As pointed out in this excellent blog post on Whisky Science, the origins of sulphury notes in whisky are hard to pinpoint. Often wine or sherry casks are singled out as the culprits, supposedly tainted by the use of sulphur candles, but there’s no real evidence to suggest excess use of these candles in the sherry industry.
Also, there’s good and bad sulphur in whisky. I sometimes find sulphur notes in whisky that actually sort of enhance the flavour palette. Sulphur comes in different forms, and some compounds make for meaty aromas or grapefruit even. That doesn’t sound too bad, right?
Jim Murray has been ridiculed for a lot of things actually, but one that has always stood out to me was his critique of sulphured whiskies. He spent a large part of the introduction of his 2013 Whisky Bible warning about the dangers of sulphur. ‘We’re facing crisis time’, is how he described it.
I don’t know if I would go that far, but there are certainly examples of sulphured whiskies that I found quite baffling. It is beyond me how some of these withstood the scrutiny of a master blender or even a nosing panel. And then again, simple economics prove me wrong most of the time.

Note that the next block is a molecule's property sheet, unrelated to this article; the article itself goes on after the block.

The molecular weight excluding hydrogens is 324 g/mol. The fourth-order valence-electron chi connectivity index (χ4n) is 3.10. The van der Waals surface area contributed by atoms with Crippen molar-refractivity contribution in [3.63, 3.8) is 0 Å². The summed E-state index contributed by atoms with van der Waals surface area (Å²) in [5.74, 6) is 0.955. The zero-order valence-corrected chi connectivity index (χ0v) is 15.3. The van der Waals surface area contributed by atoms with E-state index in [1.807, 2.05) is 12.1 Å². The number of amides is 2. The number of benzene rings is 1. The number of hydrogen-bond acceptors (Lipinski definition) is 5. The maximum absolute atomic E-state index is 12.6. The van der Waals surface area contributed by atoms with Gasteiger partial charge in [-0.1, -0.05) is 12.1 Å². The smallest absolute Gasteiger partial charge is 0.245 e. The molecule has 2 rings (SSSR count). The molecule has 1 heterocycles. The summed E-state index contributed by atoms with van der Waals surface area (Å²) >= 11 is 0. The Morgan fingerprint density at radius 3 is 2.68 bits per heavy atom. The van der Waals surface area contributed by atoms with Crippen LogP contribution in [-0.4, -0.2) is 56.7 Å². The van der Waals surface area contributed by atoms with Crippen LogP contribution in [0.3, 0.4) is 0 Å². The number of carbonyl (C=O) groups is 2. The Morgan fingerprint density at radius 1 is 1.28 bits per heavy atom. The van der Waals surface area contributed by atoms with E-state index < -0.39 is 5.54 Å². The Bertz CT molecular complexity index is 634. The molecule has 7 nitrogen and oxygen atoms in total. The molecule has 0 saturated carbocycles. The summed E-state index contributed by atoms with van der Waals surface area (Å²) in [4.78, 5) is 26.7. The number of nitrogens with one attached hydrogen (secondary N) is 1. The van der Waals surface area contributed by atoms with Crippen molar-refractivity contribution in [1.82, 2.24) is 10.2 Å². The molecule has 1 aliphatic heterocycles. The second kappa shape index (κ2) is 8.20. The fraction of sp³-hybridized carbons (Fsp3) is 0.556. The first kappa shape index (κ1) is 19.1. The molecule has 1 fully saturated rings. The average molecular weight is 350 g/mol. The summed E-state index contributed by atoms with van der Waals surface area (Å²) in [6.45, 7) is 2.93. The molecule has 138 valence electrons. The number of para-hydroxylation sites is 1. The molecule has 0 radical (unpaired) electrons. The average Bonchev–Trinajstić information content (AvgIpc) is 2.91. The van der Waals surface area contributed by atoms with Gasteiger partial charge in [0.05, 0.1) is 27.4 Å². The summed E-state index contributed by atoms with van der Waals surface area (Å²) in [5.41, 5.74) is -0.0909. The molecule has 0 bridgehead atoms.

The best example is probably this monstruous 20yo Deanston, but today’s subject also fits the bill. The Glen Garioch 15 Years Sherry Cask is undoubtedly sulphured — and yet very popular. It scores well on Whiskybase too. Must be me then…
Glen Garioch 15 Years Sherry Cask Matured (53.7%, OB, 2019)
Nose: Intense with an undeniable amount of sulphur. Hints of forest fruits, cassis and bitter chocolate. Whiffs of pepper and nutmeg, as well as a hint of soy sauce.
Taste: More sulphur, what a shame. Pretty dry and somewhat sour with spicy notes of nutmeg and black pepper. A touch of tobacco laves, as well as marmelade.
Finish: Medium in length. More of the same.
This falls squarely in the category of ‘Wouldn’t recommend this, but still drinkable’. The sulphur is too present for me, distracting from what otherwise would be a good whisky.